thinking like a customer

thinking like a customer

What Can Your Customers Accomplish?

By on November 19, 2008

There's a difference between providing your customers only with the product or service that they expect and helping them achieve what they care about. How would it feel to offer your customers something that didn't cost you anything, but that delivered to them a powerful sense of accomplishment?

CP Rochester in Rochester, NY knows all about instilling this sense of accomplishment in their consumers. The agency helps children and adults with disabilities and their dedicated employees and volunteers provide great support and service every day to their customers.

Sara Dankert, one of CP's employees, has a Masters in Art Education. She became the advocate for Jane Gefell in February 2004. They quickly became friends and Sara says that "people think we are family." Sara recognized Jane's interest in art. She helped her frame one of Jane's paintings as a gift for Jane's friend. She motivated her to use her serious interest in art to express herself and they set goals together. This culminated in Jane's personal art show in September 2006 to display her work. One of Jane's friends at CP, Jeff Yarmel, joined her in exhibiting their paintings in a second show in October 2008. At this show they sold their work to raise money for the agency. Their art had evolved beyond being only an outlet for themselves and was now supporting others that they cared about.

This story, however, goes far beyond helping one consumer. It was rewarding at three levels. First, Jane felt not only greater self-esteem, but also a sense of accomplishment in creating art that people enjoyed. In the recent book Spiral Up: and Other Management Secrets Behind Wildly Successful Initiatives, author Jane C. Linder describes several emotional hooks that energize people. These include Winning (and the accompanying pride), Striving, Belonging, Creating, Independence, and Contributing or Giving. All of these emotions manifested themselves for Jane in the gratification of making a difference for others.

At another level, however, Sara felt rewarded because she facilitated a process to help her customer develop-a process which would not have happened without her. This epitomizes the ‘Thinking Like a Customer' approach by going far beyond expected performance to attain abundance for consumers. The ongoing initiatives "help both of us. We both needed the project to motivate us and to show each other what we are doing." It starts with connections between people, but, as Sara says, "we push each other to go further and do greater things."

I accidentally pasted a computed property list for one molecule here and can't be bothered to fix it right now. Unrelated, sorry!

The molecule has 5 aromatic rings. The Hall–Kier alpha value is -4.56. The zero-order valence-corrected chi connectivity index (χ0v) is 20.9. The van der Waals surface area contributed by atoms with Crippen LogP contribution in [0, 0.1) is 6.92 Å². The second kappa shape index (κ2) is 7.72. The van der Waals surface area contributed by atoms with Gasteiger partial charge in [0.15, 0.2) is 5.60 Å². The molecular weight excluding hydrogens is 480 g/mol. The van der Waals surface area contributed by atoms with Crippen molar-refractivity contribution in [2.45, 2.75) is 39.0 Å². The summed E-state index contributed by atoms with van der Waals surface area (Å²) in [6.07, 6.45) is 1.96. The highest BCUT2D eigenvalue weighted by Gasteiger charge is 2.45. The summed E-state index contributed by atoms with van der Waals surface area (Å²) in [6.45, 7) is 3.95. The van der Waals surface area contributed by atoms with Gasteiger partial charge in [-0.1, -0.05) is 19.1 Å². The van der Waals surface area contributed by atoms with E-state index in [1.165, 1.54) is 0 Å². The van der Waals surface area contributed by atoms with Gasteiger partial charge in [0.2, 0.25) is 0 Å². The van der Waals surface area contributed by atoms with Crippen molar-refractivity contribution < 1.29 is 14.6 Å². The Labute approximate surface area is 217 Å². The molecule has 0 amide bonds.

At a third level, the success of this effort between artist and student was observed by all agency workers as a fantastic example. Sara modeled great behavior and paved the way for others in the agency to take creative ideas to the next level in helping customers express themselves.

All organizations become more successful when they think in terms of helping their customers achieve more. Instead of simply serving customers, high-performing organizations empathize with them. When we understand what customers are passionate about and are capable of accomplishing, we simply need to give them a boost. When we embrace this as our jobs, our task becomes transformational.

Customers want a sense of accomplishment. Relationships can frequently become routine. But we don't often put this customer viewpoint into practice. Give them goals that they really care about. Give them a direction, a start-then, let them complete the task. The payback is just as satisfying for you and your organization. The art efforts by Jane and Jeff made as much of a difference for Sara, their mentor, as for the artists themselves.

How many companies do you know that have reached out to their customers to help them accomplish something they never thought possible? Tell us about your best stories. Tell us about an organization that went above-and-beyond in showing its customers how to accomplish results that the customer never thought possible. If you give them this empowerment, they will always remember you.

Photos provided by Sara Dankert.

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